Am I arguing that all gardaí are homophobic? Of course not. First of all, many gardaí would find the above remarks greatly offensive. There are many gardaí who never engage in the homophobic ‘banter’ that is prevalent in some of our stations and offices.

Increasingly too, we have openly lesbian and gay gardaí in our station parties and on our units. In such cases, language is very quickly tempered. Indeed, given the close-knit relationships of policing units, colleagues become very defensive in order to protect those around them from abuse.

This is where the garda workplace is at it’s best. When you’re part of the unit, you’re one of the team. Unit members are the people who will race, blue lights and sirens, to back each other up when arresting the violent prisoner, moving the gang of aggressive youths, disarming the thug with the knife or broken bottle.

However, not all units and stations have openly gay members. The number of units with members who have not yet felt comfortable disclosing this fundamental part of themselves to their colleagues is in all likelihood far greater than the number with openly gay gardaí. It is these gardaí who most have to listen to and put up with the ongoing use of homophobic language in work.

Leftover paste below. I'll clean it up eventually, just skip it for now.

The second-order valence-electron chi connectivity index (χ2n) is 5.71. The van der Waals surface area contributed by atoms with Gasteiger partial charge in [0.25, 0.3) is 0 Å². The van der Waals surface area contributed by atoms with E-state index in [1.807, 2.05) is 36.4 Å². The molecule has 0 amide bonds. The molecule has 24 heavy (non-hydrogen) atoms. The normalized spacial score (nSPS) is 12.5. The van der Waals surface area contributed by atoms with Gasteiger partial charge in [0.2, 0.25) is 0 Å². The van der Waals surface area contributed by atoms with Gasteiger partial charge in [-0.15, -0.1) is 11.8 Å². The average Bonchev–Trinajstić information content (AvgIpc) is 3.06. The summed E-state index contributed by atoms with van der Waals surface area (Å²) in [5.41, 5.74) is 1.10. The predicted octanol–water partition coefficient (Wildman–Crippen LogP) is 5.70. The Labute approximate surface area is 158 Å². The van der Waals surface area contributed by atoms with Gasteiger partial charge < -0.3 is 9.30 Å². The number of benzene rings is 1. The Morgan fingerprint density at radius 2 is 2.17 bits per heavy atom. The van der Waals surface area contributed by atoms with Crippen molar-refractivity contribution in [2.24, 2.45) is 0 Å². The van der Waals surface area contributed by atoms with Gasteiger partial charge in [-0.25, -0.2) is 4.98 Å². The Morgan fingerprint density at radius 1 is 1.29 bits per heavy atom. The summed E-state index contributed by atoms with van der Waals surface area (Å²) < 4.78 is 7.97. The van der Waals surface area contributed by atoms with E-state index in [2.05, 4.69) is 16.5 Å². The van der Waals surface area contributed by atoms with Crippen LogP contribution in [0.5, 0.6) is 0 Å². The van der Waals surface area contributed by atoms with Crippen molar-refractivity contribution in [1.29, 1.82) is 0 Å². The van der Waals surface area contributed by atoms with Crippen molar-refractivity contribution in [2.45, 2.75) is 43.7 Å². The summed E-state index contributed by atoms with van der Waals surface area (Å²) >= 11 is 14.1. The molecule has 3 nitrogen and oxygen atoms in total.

Gardaí aren’t ‘created’ in Templemore. They are normal people who come from the general population. Nurtured and formed by their families, communities, schools and sports clubs, their behaviours and attitudes have taken shape long before they ever put a uniform on. Given that homosexuality was only relatively recently decriminalised, it is a fact that many gardaí trained when gay male sexuality was a criminal offence.

Yes, our society has moved on from then, but the prevalence of homophobic language in our schools and sports clubs, on our streets and in the Garda Síochána itself shows there is still work to be done. “gay”, “queer” and “faggot” are standard terms in the discourse of many people across Ireland.

It is to be expected that such homophobic attitudes and behaviours would be brought from the communities into the garda organisation. It is equally to be expected, however, that once these people enter the garda workplace, that there would be training, policies and management-led work practices all to ensure all such homophobic language and behaviour was eradicated from organisational culture and discourse.

It costs a ‘straight’ garda nothing not to use words like ‘queer’, ‘faggot’ or ‘gay’ in a derogatory manner. It won’t stop them being able to pay their mortgage or put food on the table. It won’t reduce their chances of promotion.